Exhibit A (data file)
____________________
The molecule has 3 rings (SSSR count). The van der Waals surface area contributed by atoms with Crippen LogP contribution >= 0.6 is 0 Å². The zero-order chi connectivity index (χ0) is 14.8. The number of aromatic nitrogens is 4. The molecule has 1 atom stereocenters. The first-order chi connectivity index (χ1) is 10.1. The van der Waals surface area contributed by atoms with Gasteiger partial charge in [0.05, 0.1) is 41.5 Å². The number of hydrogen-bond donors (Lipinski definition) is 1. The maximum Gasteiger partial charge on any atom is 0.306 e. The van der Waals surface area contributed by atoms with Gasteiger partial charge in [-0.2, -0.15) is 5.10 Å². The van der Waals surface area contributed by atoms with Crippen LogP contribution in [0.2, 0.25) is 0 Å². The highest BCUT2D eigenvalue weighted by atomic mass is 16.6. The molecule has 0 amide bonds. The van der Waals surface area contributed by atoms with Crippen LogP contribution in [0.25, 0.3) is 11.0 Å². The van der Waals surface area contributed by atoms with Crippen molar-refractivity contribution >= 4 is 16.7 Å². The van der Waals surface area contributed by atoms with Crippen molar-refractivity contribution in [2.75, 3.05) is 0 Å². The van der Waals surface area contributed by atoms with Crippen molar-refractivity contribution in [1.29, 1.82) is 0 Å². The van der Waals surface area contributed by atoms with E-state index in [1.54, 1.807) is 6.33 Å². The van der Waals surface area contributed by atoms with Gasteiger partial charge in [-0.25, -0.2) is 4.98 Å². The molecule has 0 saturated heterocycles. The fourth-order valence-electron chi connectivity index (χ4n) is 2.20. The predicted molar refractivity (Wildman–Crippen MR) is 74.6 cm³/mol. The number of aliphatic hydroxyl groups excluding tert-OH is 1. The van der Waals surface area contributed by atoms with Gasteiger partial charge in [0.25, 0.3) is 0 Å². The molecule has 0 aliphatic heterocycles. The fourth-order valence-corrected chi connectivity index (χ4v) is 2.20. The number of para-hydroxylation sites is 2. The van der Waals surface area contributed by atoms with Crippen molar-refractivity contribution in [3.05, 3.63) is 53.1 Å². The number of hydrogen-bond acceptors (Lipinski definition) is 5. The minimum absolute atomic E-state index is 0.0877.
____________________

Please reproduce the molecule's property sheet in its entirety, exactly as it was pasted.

The molecule has 3 rings (SSSR count). The van der Waals surface area contributed by atoms with Crippen LogP contribution >= 0.6 is 0 Å². The zero-order chi connectivity index (χ0) is 14.8. The number of aromatic nitrogens is 4. The molecule has 1 atom stereocenters. The first-order chi connectivity index (χ1) is 10.1. The van der Waals surface area contributed by atoms with Gasteiger partial charge in [0.05, 0.1) is 41.5 Å². The number of hydrogen-bond donors (Lipinski definition) is 1. The maximum Gasteiger partial charge on any atom is 0.306 e. The van der Waals surface area contributed by atoms with Gasteiger partial charge in [-0.2, -0.15) is 5.10 Å². The van der Waals surface area contributed by atoms with Crippen LogP contribution in [0.2, 0.25) is 0 Å². The highest BCUT2D eigenvalue weighted by atomic mass is 16.6. The molecule has 0 amide bonds. The van der Waals surface area contributed by atoms with Crippen LogP contribution in [0.25, 0.3) is 11.0 Å². The van der Waals surface area contributed by atoms with Crippen molar-refractivity contribution >= 4 is 16.7 Å². The van der Waals surface area contributed by atoms with Crippen molar-refractivity contribution in [2.75, 3.05) is 0 Å². The van der Waals surface area contributed by atoms with Crippen molar-refractivity contribution in [1.29, 1.82) is 0 Å². The van der Waals surface area contributed by atoms with E-state index in [1.54, 1.807) is 6.33 Å². The van der Waals surface area contributed by atoms with Gasteiger partial charge in [-0.25, -0.2) is 4.98 Å². The molecule has 0 saturated heterocycles. The fourth-order valence-electron chi connectivity index (χ4n) is 2.20. The predicted molar refractivity (Wildman–Crippen MR) is 74.6 cm³/mol. The number of aliphatic hydroxyl groups excluding tert-OH is 1. The van der Waals surface area contributed by atoms with Gasteiger partial charge in [0.25, 0.3) is 0 Å². The molecule has 0 aliphatic heterocycles. The fourth-order valence-corrected chi connectivity index (χ4v) is 2.20. The number of para-hydroxylation sites is 2. The van der Waals surface area contributed by atoms with Crippen molar-refractivity contribution in [3.05, 3.63) is 53.1 Å². The number of hydrogen-bond acceptors (Lipinski definition) is 5. The minimum absolute atomic E-state index is 0.0877.